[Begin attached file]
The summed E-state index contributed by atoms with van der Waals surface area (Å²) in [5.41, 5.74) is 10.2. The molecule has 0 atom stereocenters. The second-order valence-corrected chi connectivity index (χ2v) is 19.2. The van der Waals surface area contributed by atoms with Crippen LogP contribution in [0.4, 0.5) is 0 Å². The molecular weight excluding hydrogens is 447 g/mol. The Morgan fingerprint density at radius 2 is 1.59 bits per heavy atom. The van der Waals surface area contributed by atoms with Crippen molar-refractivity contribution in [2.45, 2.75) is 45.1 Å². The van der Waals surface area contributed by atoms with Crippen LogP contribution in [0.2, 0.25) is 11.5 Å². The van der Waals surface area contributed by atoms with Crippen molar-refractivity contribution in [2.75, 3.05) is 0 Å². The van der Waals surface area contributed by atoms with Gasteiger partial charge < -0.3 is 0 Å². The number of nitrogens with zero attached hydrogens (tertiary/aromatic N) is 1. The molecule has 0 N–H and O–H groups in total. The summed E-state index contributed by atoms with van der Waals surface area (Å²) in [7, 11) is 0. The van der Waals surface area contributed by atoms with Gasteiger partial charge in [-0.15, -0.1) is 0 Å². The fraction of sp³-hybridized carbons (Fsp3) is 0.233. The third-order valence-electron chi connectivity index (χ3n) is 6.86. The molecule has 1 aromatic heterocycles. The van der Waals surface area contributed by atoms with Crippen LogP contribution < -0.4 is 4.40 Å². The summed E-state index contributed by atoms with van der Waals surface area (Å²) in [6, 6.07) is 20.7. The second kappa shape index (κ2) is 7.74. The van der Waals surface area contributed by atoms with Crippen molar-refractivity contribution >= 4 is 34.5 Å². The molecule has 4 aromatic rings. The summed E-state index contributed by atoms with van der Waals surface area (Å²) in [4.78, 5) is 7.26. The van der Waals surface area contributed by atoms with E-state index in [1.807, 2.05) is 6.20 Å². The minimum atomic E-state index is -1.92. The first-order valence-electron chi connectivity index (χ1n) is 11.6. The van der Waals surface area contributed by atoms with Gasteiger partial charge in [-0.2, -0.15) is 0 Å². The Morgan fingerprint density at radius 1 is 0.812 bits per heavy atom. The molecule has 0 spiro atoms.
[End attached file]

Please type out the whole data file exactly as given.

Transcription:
The summed E-state index contributed by atoms with van der Waals surface area (Å²) in [5.41, 5.74) is 10.2. The molecule has 0 atom stereocenters. The second-order valence-corrected chi connectivity index (χ2v) is 19.2. The van der Waals surface area contributed by atoms with Crippen LogP contribution in [0.4, 0.5) is 0 Å². The molecular weight excluding hydrogens is 447 g/mol. The Morgan fingerprint density at radius 2 is 1.59 bits per heavy atom. The van der Waals surface area contributed by atoms with Crippen molar-refractivity contribution in [2.45, 2.75) is 45.1 Å². The van der Waals surface area contributed by atoms with Crippen LogP contribution in [0.2, 0.25) is 11.5 Å². The van der Waals surface area contributed by atoms with Crippen molar-refractivity contribution in [2.75, 3.05) is 0 Å². The van der Waals surface area contributed by atoms with Gasteiger partial charge < -0.3 is 0 Å². The number of nitrogens with zero attached hydrogens (tertiary/aromatic N) is 1. The molecule has 0 N–H and O–H groups in total. The summed E-state index contributed by atoms with van der Waals surface area (Å²) in [7, 11) is 0. The van der Waals surface area contributed by atoms with Gasteiger partial charge in [-0.15, -0.1) is 0 Å². The fraction of sp³-hybridized carbons (Fsp3) is 0.233. The third-order valence-electron chi connectivity index (χ3n) is 6.86. The molecule has 1 aromatic heterocycles. The van der Waals surface area contributed by atoms with Crippen LogP contribution < -0.4 is 4.40 Å². The summed E-state index contributed by atoms with van der Waals surface area (Å²) in [6, 6.07) is 20.7. The second kappa shape index (κ2) is 7.74. The van der Waals surface area contributed by atoms with Crippen molar-refractivity contribution >= 4 is 34.5 Å². The molecule has 4 aromatic rings. The summed E-state index contributed by atoms with van der Waals surface area (Å²) in [4.78, 5) is 7.26. The van der Waals surface area contributed by atoms with E-state index in [1.807, 2.05) is 6.20 Å². The minimum atomic E-state index is -1.92. The first-order valence-electron chi connectivity index (χ1n) is 11.6. The van der Waals surface area contributed by atoms with Gasteiger partial charge in [-0.2, -0.15) is 0 Å². The Morgan fingerprint density at radius 1 is 0.812 bits per heavy atom. The molecule has 0 spiro atoms.